Mitt Romney was riding high after his Illinois victory when a top adviser made the colossal blunder of comparing him to a children’s game.
The Etch-a-Sketch image erases the rave reviews that Romney was starting to garner for winning a big-state primary, and wiped off the screen his carefully timed announcement that Jeb Bush is endorsing him.
In a phrase so potentially damaging it might have been hatched in a laboratory by James Carville, Romney communications director Eric Fehrnstrom bobbled a routine question on CNN about whether Rick Santorum and Newt Gingrich “might force the governor to tack so far to the right it would hurt him with moderate voters in the general election.”
His response: “Well, I think you hit a reset button for the fall campaign. Everything changes. It’s almost like an Etch-a-Sketch. You can kind of shake it up and restart all over again.”
The unmistakable image: Romney has no fixed principles. Forget about what he’s saying in the primaries, all we have to do is hit the reset button. His positions are no more firmly held than the leaden particles that form those boxy images on the screen and then dissolve with a mere shake.
With one brand name from the pre-digital age, Fehrnstrom has managed to revive every stereotype of Romney as a closet moderate who is pandering to the Republican right solely for the purpose of securing the nomination. I’m sure Fehrnstrom regrets using those words, but the video can be endlessly replayed.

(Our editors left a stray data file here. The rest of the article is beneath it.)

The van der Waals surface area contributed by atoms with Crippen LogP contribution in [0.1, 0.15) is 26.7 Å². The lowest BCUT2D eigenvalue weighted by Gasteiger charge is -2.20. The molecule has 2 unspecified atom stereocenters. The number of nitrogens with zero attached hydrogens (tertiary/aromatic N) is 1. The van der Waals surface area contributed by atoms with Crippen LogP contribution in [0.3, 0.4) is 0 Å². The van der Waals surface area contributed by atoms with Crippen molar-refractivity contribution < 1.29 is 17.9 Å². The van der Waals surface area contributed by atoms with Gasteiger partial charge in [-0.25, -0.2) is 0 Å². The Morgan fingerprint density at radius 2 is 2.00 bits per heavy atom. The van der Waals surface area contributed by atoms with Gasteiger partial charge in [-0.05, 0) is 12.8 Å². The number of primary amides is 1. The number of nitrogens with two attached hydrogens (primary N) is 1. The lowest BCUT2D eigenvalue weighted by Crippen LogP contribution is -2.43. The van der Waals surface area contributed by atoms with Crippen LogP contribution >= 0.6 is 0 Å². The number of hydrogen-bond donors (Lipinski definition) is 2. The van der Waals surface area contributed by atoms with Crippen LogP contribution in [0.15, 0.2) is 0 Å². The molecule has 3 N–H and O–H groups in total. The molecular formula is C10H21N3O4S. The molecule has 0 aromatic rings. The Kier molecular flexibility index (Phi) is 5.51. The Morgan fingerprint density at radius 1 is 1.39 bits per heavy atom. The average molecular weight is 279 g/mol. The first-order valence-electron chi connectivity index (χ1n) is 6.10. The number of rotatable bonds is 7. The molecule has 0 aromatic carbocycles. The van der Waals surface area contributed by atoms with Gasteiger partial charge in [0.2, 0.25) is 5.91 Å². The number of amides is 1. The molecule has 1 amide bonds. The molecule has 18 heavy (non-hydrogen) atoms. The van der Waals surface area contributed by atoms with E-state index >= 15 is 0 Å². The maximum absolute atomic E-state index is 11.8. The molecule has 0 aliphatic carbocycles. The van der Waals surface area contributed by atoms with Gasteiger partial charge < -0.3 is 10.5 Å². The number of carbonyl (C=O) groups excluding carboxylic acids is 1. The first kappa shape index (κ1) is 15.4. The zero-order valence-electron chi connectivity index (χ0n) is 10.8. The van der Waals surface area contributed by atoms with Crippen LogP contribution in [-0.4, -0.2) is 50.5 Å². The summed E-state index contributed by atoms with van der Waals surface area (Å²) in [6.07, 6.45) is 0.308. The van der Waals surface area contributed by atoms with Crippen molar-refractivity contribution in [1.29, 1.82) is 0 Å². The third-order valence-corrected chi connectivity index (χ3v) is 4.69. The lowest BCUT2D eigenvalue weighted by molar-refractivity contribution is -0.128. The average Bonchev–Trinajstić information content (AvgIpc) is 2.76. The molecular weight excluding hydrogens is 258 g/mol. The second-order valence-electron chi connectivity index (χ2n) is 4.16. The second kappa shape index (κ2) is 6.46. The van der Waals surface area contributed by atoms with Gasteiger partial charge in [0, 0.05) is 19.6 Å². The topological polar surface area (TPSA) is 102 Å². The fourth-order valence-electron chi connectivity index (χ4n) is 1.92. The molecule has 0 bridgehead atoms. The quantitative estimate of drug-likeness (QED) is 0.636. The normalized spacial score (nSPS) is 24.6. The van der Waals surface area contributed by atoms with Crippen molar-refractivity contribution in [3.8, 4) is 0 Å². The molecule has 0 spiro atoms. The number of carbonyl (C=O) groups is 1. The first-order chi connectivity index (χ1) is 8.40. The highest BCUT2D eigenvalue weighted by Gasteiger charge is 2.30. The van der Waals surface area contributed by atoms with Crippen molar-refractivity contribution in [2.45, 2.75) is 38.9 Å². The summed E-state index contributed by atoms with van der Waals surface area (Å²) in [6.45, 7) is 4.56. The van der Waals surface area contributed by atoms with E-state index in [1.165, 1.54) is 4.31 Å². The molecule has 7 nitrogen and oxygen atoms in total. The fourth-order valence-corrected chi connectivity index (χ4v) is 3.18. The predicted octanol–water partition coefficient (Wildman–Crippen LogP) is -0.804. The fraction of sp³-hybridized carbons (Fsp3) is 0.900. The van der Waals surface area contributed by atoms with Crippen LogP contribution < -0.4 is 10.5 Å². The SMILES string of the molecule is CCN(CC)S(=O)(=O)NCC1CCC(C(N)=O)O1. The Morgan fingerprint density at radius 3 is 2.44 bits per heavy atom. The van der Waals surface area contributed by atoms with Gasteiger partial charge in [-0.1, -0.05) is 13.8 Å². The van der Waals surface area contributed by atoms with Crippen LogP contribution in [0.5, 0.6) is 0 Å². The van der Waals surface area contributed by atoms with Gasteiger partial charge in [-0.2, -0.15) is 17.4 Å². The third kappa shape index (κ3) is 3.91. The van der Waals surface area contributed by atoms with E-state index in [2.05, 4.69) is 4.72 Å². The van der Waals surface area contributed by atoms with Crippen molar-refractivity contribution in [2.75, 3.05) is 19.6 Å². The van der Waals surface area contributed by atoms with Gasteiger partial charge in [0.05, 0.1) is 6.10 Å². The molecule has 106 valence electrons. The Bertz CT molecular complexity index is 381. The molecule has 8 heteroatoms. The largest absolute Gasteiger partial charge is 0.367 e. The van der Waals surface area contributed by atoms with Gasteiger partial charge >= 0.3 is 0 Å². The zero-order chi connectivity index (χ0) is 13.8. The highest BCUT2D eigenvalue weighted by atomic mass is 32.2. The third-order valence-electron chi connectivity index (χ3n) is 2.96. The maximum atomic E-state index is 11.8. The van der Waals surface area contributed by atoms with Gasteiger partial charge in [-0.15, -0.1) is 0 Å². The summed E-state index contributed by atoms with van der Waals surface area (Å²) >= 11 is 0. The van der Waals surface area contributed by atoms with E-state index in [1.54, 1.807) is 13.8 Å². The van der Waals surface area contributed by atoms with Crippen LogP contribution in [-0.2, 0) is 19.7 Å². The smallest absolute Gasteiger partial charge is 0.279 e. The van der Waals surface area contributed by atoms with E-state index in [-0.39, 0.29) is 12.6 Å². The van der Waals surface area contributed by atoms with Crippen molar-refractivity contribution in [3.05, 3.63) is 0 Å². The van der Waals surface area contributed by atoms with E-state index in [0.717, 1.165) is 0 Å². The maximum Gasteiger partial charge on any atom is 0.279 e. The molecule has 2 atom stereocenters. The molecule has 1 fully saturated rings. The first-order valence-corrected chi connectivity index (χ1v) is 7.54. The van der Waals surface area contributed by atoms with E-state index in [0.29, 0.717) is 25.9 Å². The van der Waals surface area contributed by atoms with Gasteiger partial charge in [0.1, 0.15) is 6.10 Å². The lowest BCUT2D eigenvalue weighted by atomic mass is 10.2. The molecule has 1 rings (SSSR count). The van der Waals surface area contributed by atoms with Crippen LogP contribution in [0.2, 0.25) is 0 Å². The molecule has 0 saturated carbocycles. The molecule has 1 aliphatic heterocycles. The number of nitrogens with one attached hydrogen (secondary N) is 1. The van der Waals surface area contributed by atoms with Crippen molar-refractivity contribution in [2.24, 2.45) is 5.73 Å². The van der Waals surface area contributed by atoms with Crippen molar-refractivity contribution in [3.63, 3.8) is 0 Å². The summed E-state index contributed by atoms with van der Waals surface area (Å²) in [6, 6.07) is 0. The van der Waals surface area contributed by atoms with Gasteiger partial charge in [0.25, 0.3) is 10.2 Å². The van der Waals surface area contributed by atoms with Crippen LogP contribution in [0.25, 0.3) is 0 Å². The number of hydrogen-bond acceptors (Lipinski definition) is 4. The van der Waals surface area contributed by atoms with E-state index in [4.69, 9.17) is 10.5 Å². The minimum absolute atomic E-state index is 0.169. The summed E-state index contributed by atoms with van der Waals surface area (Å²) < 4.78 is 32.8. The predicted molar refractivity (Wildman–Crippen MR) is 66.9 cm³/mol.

The topic exploded on Twitter, where the Romney ridicule was rife. Said @Indecision: “The biggest difference between Mitt Romney and an Etch A Sketch? Etch A Sketches are actually popular.”
The Democratic National Committee blitzed reporters with an e-mail featuring Romney’s face on a red Etch-a-Sketch with the mocking words, “Man of Consistency.” Santorum’s campaign sent out its own blast about the “shocking” video, with the title: “Like an Etch a Sketch...Team Romney Admits Their Candidate Will Change Positions in the General Election.”
Did Romney actually change a position? Nope. All that happened was that his spokesman misspoke. But in today’s sound-bite culture, the story can echo for days—this at a time when many journalists were finally willing to admit that Romney had the race all but wrapped up. And it plays to the negative narrative about Romney because he has changed his stance on such issues as abortion and is still laboring to explain how his Massachusetts health plan differs from Obamacare.
Is it fair? Not especially. The flap is reminiscent of Romney saying he didn’t care about the very poor, or Santorum saying he didn’t care what the unemployment rate is going to be: both out-of-context statements that nonetheless captured a certain political clumsiness.
But metaphors matter in political campaigns. When John Kerry said he had voted for the $87 billion before he voted against it, he helped cement his image as a flip-flopper—aided by the Bush campaign, which used footage of the senator windsurfing to show him tacking in opposite directions.
Etch-a-Sketch enables young children to create any shape they want. Little wonder that Romney’s rivals are feverishly working the dials, trying to depict him as a politician of no fixed shape.